A New, Minimally Invasive Heart Procedure
Feb 3, 2014
of the newest procedures to diagnose heart disease is available at
University Medical Center of Princeton at Plainsboro (UMCPP). This
approach to cardiac catheterization allows physicians to see what is
going on inside the heart through a catheter that is inserted through
the patient’s wrist, helping patients to feel more comfortable.
Cardiac catheterization is used to diagnose and treat heart problems,
such as clogged blood vessels. The minimally invasive procedure uses a
long, flexible tube (catheter) gently guided through the blood vessels
to evaluate how well the heart is working.
the catheter has been inserted through a small puncture in the groin.
At UMCPP, some patients now have the option for a “transradial”
procedure in which the catheter is guided to the heart via a puncture in
the wrist, says George Heyrich, MD, an interventional cardiologist on
staff at UMCPP.
“The transradial approach uses smaller catheters, and studies have
shown it is associated with reduced vascular complications,” Dr. Heyrich
For Diagnosis and Emergency Treatment
Cardiac catheterization at UMCPP is performed in a fully digital
laboratory with high-resolution monitors, state-of-the-art procedure
lighting and streamlined overhead equipment. At UMCPP, cardiac
catheterization is used to:
- Diagnose chronic heart problems such as heart-muscle or
valve defects and coronary artery blockages. The study determines a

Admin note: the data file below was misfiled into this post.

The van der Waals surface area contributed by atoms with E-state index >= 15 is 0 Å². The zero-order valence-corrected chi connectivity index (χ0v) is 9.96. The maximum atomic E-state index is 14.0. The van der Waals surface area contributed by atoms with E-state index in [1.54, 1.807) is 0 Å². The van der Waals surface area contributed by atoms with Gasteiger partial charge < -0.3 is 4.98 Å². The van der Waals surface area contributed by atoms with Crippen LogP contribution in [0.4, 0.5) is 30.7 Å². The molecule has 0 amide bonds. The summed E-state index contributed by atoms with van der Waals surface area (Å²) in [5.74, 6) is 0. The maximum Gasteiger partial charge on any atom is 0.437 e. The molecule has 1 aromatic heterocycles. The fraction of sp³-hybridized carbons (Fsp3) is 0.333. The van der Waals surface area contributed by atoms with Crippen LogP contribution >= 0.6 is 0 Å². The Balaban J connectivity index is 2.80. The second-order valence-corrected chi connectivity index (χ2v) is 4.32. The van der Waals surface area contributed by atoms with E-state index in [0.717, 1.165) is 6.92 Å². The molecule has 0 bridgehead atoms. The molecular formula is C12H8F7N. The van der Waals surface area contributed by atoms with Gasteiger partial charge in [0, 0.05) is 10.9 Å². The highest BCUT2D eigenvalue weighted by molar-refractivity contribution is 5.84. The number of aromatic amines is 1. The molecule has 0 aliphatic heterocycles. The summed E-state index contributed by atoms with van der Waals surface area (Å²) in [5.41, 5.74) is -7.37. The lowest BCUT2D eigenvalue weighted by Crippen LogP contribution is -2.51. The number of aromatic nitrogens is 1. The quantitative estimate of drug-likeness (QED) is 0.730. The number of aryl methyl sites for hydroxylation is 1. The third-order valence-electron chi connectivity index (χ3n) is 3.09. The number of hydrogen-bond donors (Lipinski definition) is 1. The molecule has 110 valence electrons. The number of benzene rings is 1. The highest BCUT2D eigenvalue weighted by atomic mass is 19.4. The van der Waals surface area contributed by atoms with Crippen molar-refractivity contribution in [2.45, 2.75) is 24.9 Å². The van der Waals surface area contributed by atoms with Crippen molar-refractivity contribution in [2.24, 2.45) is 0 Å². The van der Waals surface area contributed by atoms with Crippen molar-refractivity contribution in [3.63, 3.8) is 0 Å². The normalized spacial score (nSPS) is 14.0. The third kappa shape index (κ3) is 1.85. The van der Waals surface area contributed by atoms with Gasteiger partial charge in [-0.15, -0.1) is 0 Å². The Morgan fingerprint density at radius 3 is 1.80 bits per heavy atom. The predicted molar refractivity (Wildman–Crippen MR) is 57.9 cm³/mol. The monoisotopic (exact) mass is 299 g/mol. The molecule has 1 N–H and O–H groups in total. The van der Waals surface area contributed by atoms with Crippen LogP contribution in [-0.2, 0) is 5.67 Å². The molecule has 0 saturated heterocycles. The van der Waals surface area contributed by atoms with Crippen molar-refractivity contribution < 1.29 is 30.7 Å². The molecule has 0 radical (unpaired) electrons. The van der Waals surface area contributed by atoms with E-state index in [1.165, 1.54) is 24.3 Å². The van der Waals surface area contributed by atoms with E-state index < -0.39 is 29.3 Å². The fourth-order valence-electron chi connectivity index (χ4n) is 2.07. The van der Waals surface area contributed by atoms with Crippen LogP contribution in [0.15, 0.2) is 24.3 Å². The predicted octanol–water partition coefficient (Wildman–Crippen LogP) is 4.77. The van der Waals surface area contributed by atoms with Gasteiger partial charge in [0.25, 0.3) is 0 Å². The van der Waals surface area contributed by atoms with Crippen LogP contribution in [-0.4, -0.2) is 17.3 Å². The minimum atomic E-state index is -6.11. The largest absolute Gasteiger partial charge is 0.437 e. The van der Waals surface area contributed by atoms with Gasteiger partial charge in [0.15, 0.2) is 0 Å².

course of treatment, if necessary.
- Treat patients experiencing an acute heart attack—a
procedure known as emergency angioplasty. The procedure locates and
opens blocked vessels and immediately restores blood flow to the heart.
“Cardiac catheterization is the gold standard
for diagnosing symptoms such as chest pain or shortness of breath or to
follow up on an abnormal cardiac stress test,” says Dr. Heyrich, who is
board certified in internal medicine, cardiovascular diseases,
interventional cardiology and cardiovascular CT imaging. “By doing the
procedure in the hospital, we have the entire medical team available to
provide exceptional care for each patient.”
A More Comfortable Experience
Cardiac catheterization through the wrist involves local anesthesia
and mild sedation—similar to a colonoscopy. “Patients prefer it because
they can sit up right after the procedure,” says Dr. Heyrich.
The transradial procedure is not for all patients, including those
who have had prior bypass surgery or those with circulation problems in
one of the main arteries of the wrist, Dr. Heyrich notes.